On Aug. 22, 1849, Austria launched a pilotless balloon bomb attack against Venice. The attack caused little damaged, but Venice surrendered two days later.
Balloons Over Venice
The Republic of Venice had been independent for more than 1,000 years before it was conquered in 1797 by Napoleon, who ceded it to Austria later that year. In 1848, a year during which revolutions swept through Europe, Daniele Manin led a revolt against Austrian rule, declaring Venice to be a republic.
The Austrians retaliated by blockading Venice, causing starvation, disease and hunger. “Although Austrian Field Marshall von Radetsky beleaguered the city by land and sea, his siege artillery couldn’t get close enough to bear fire on the whole city because of its formidable coastal defenses and shallow Lagoons,” according to the 2005 documentary “On a Wind and a Prayer.”
A young Austrian artillery lieutenant named Franz von Uchatius hatched the idea of launching balloons carrying explosives over Venice. The first attempt, carried out on July 12, 1849, failed because the wind was not in Austria’s favor.
Time magazine provided an account from one eyewitness: “The balloons appeared to rise to about 4,500 ft. Then they exploded in midair or fell into the water, or, blown by a sudden southeast wind, sped over the city and dropped on the besiegers. Venetians, abandoning their homes, crowded into the streets and squares to enjoy the strange spectacle. … When a cloud of smoke appeared in the air to make an explosion, all clapped and shouted. Applause was greatest when the balloons blew over the Austrian forces and exploded, and in such cases the Venetians added cries of ‘Bravo!’ and ‘Good appetite!’”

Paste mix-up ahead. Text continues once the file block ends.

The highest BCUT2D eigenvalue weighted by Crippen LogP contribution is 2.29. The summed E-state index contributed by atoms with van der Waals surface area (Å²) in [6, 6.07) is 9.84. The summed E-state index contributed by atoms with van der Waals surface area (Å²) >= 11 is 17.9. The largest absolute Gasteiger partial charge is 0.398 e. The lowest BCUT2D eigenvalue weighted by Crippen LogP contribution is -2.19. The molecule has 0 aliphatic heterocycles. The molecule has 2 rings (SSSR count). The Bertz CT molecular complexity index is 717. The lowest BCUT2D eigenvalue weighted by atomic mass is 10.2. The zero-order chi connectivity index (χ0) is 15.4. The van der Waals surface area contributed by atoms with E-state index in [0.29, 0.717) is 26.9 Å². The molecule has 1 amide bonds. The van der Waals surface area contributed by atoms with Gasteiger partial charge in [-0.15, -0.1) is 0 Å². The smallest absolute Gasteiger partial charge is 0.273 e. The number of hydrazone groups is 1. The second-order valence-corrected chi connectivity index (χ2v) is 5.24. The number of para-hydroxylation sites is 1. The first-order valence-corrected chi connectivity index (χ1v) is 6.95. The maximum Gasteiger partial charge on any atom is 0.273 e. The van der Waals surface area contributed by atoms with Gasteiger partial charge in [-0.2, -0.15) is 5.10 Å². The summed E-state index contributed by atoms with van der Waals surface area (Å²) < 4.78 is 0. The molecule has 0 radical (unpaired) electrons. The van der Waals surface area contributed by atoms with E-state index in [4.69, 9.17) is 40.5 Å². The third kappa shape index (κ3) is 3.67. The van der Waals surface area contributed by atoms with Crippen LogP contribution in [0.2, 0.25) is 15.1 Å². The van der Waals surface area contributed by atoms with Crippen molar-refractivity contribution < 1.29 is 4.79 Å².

Sources in this Story
- Ohio University: Venice and the Revolution of 1848-49
- On a Wind and a Prayer: Fireballs over Venice
- Monash University: Remote Piloted Aerial Vehicles: An Anthology
- Time: Bravo!
- findingDulcinea: On This Day: Japanese WWII “Balloon Bomb” Kills 6 in Oregon
In the second attempt, on Aug. 22, the balloons, measuring 5.7 meters in diameter and using “charcoal and greasy cotton as a continuous combustion source,” were released from a “stable platform at sea,” according to the documentary.
According to Monash University professor Russell Naughton, about 200 of balloons, carrying 33 pounds of explosives and armed with half-hour time fuses, were launched into Venice that day. The balloons caused minimal damage to Venice and some even blew back towards the Austrians.
“On a Wind and a Prayer,” however, claims that the balloons did have a substantial psychological effect. Whether out of balloon-related fear or due to exhaustion and starvation, the Venetians would surrender just two days later.
Related: Japanese WWII Balloon Bombs
In a little-known 1944 campaign, Japan released 9,000 bomb-laden balloons that floated across the Pacific and were intended to cause forest fires and panic in the western United States. “Each balloon was armed with one 15 kilogram antipersonnel bomb and two incendiary devices,” and they “looked like giant jellyfish,” a book on the Fu-Go campaign says.
The only known deaths from the Fu-Go campaign occured on May 5, 1945, when a woman and five children died after discovering a bomb that had drifted to Gearhart Mountain, Ore.